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Gift-Giving Guide

Art makes for a classic holiday gift, but getting it right requires a little thought on the part of the giver. This season, I’m sharing a few art-buying tips based on years of experience buying art for friends and family.

If you’re looking for custom art, go here.

Happy shopping!

Know your audience

My mom loves patterned prints and color-block paintings, so my parent’s house is filled with Paul Klee, Marc Rothko, and Henri Matisse (reproductions, of course). When I buy art for them, I look for pieces from local or emerging artists who have a similar style. Something child-like and fantastic, like Lidia Sineonova’s “Something to Talk About” or modern and messy, like Chris Pemberton’s “Derision Within.”

'Something to Talk About' by Lidia Sineonova
'Derision Within' by Chris Pemberton

Know your space

I once had a friend who moved into a beautiful new apartment with a big blank wall in the living room. The space was too big for one piece, even a large one, so we decided to plan a salon-style gallery wall there instead. As a gift, I bought her three bold, graphic prints to use in the gallery. The size and number of pieces helped break up the monotony of the wall, and the bold, graphic prints gave the room an extra pop of design and color. Choose something striking and illustrative, like Cassidy Marietta’s “Tesselate” or Christopher MacEwan’s “Tri-O.”

'Tessellate' by Cassidy Marietta
'Tri-O' by Christopher MacEwan

Know your distance

If you’re shipping, light works that can be flat-packed (i.e. sandwiched between two pieces of rigid cardboard) are your best bet for keeping the cost down. Look for photographs, prints, drawings, and watercolors. Anything on paper, like Cynthia Sears’ drawing “Marilyn” or Kira Balan’s watercolor painting “Family Penguin Art,” can be flat-packed and shipped cheaply.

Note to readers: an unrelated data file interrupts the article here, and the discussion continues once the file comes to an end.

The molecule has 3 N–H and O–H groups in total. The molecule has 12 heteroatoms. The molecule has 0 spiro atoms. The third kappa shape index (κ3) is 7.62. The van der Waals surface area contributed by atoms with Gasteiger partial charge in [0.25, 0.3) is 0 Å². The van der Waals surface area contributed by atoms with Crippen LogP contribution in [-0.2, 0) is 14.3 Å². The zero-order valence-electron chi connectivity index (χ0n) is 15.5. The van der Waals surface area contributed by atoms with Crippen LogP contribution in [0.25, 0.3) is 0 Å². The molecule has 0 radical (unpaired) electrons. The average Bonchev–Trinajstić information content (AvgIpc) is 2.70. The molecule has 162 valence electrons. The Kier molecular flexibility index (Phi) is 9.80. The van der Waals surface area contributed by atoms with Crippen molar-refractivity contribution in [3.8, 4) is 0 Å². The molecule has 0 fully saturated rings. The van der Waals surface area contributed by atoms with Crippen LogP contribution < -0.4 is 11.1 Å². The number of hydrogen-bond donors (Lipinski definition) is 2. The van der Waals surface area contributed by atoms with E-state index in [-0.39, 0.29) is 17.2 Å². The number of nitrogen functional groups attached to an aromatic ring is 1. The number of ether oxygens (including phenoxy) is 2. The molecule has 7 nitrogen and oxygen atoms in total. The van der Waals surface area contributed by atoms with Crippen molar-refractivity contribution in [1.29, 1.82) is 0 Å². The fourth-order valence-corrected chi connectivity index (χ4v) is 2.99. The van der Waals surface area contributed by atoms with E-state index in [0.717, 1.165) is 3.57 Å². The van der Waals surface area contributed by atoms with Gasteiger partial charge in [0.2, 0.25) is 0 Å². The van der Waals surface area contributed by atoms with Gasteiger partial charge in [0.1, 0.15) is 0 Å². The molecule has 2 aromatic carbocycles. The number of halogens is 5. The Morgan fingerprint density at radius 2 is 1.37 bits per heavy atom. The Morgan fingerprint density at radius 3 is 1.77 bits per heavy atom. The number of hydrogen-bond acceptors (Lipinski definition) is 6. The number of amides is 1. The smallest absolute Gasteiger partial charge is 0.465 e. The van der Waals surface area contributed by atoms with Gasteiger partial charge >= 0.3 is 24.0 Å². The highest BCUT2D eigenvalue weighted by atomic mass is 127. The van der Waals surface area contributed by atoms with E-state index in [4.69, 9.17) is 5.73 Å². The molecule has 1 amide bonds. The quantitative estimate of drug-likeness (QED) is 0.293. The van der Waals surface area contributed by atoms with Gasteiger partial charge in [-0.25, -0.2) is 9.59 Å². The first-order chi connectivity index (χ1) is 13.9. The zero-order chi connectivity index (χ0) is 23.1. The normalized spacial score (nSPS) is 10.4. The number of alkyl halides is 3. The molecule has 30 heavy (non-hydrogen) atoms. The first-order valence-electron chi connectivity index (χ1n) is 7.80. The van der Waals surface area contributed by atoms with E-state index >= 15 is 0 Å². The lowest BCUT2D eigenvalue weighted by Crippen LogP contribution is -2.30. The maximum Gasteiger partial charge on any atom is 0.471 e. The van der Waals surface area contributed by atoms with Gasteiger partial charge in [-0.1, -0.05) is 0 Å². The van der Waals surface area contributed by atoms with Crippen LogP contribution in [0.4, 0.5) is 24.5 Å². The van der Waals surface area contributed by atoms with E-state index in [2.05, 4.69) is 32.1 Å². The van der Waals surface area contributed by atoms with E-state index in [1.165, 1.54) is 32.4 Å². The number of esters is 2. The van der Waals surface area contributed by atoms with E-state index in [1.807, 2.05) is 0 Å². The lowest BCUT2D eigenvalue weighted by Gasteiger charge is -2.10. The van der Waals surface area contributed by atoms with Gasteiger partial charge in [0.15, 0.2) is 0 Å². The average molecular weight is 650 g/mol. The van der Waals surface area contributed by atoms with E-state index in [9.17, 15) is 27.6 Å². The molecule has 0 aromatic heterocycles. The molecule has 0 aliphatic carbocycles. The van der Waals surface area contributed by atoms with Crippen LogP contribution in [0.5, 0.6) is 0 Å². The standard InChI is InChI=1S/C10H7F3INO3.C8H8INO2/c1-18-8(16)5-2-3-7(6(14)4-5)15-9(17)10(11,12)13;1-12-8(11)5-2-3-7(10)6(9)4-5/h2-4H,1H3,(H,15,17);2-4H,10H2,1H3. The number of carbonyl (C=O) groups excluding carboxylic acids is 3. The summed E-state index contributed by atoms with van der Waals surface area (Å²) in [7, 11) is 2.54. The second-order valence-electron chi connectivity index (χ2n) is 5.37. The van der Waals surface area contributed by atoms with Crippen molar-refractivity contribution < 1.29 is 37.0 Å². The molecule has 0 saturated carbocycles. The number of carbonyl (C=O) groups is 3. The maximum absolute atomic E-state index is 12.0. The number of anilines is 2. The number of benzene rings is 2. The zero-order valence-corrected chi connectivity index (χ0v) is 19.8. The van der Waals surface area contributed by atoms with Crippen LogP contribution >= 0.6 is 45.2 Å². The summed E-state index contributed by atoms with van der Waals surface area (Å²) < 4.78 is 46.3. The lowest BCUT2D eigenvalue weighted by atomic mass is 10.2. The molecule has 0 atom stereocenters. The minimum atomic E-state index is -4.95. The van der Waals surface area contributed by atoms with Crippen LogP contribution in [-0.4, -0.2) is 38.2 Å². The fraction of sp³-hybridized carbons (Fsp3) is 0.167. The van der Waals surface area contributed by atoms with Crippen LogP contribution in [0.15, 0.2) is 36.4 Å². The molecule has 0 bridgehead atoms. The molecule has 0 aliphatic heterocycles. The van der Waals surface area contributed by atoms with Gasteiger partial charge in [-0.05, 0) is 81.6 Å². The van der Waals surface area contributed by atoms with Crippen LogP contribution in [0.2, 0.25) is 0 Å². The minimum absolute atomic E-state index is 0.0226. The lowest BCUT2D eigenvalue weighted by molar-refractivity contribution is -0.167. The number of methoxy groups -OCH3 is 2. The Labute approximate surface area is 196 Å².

'Marilyn' by Cynthia Sears
'Family Penguin Art' by Kira Balan

Know your framing

Professional framing gets expensive quickly, especially if you have a large piece on your hands. Look for smaller pieces or ones that might fit in a pre-made store frame. (Don’t go for the cheapest option at a place like Michaels or Hobby Lobby. It’ll fall apart on you.) Steve Jebbet’s “Gone Fishin'” (16″ X 20″) or Taylor Coker’s “JM” (9″ X 12″) are both standard size, flat, and not too large. Perfect for a for a nice store-bought frame.

If you have an irregularly sized piece, chances are it can be professionally matted on the cheap to fit a standard size. Then you can pop it right into the frame. If you buy a painting, look for what’s known as gallery wrap canvas. It measures at least one inch in depth and doesn’t need a frame.

'Gone Fishin'' by Steve Jebbett
'JM' by Taylor Coker

Happy holidays!

PatronArt makes buying art from independent artists easy and risk-free. On every order you can be assured the highest satisfaction and security, while knowing you are supporting an artist’s passion. Here at PatronArt, we make art personal.

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